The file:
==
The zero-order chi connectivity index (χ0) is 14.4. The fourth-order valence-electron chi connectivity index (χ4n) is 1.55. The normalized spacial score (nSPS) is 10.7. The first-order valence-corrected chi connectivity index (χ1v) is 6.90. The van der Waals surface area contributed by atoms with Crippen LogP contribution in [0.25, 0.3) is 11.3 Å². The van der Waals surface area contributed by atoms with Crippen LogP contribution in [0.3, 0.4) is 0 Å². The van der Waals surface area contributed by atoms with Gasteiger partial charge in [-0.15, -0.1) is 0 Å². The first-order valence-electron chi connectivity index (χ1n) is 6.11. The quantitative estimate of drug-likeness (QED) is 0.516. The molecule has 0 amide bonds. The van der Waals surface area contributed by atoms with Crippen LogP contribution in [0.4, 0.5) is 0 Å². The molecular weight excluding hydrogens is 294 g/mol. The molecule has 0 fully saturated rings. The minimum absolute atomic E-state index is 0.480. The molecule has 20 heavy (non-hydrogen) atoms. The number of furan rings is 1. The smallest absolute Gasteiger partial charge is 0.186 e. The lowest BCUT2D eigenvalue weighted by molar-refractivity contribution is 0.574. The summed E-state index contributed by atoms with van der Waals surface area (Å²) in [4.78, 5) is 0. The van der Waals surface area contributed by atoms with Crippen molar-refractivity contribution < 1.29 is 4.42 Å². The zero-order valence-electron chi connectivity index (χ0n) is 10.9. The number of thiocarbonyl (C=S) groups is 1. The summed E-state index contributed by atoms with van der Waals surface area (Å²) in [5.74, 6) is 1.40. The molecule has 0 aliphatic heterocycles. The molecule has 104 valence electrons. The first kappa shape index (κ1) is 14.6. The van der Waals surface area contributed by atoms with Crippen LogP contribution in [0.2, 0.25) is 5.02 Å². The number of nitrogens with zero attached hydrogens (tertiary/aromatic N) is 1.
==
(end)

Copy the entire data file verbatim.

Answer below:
The zero-order chi connectivity index (χ0) is 14.4. The fourth-order valence-electron chi connectivity index (χ4n) is 1.55. The normalized spacial score (nSPS) is 10.7. The first-order valence-corrected chi connectivity index (χ1v) is 6.90. The van der Waals surface area contributed by atoms with Crippen LogP contribution in [0.25, 0.3) is 11.3 Å². The van der Waals surface area contributed by atoms with Crippen LogP contribution in [0.3, 0.4) is 0 Å². The van der Waals surface area contributed by atoms with Gasteiger partial charge in [-0.15, -0.1) is 0 Å². The first-order valence-electron chi connectivity index (χ1n) is 6.11. The quantitative estimate of drug-likeness (QED) is 0.516. The molecule has 0 amide bonds. The van der Waals surface area contributed by atoms with Crippen LogP contribution in [0.4, 0.5) is 0 Å². The molecular weight excluding hydrogens is 294 g/mol. The molecule has 0 fully saturated rings. The minimum absolute atomic E-state index is 0.480. The molecule has 20 heavy (non-hydrogen) atoms. The number of furan rings is 1. The smallest absolute Gasteiger partial charge is 0.186 e. The lowest BCUT2D eigenvalue weighted by molar-refractivity contribution is 0.574. The summed E-state index contributed by atoms with van der Waals surface area (Å²) in [4.78, 5) is 0. The van der Waals surface area contributed by atoms with Crippen molar-refractivity contribution < 1.29 is 4.42 Å². The zero-order valence-electron chi connectivity index (χ0n) is 10.9. The number of thiocarbonyl (C=S) groups is 1. The summed E-state index contributed by atoms with van der Waals surface area (Å²) in [5.74, 6) is 1.40. The molecule has 0 aliphatic heterocycles. The molecule has 104 valence electrons. The first kappa shape index (κ1) is 14.6. The van der Waals surface area contributed by atoms with Crippen LogP contribution in [0.2, 0.25) is 5.02 Å². The number of nitrogens with zero attached hydrogens (tertiary/aromatic N) is 1.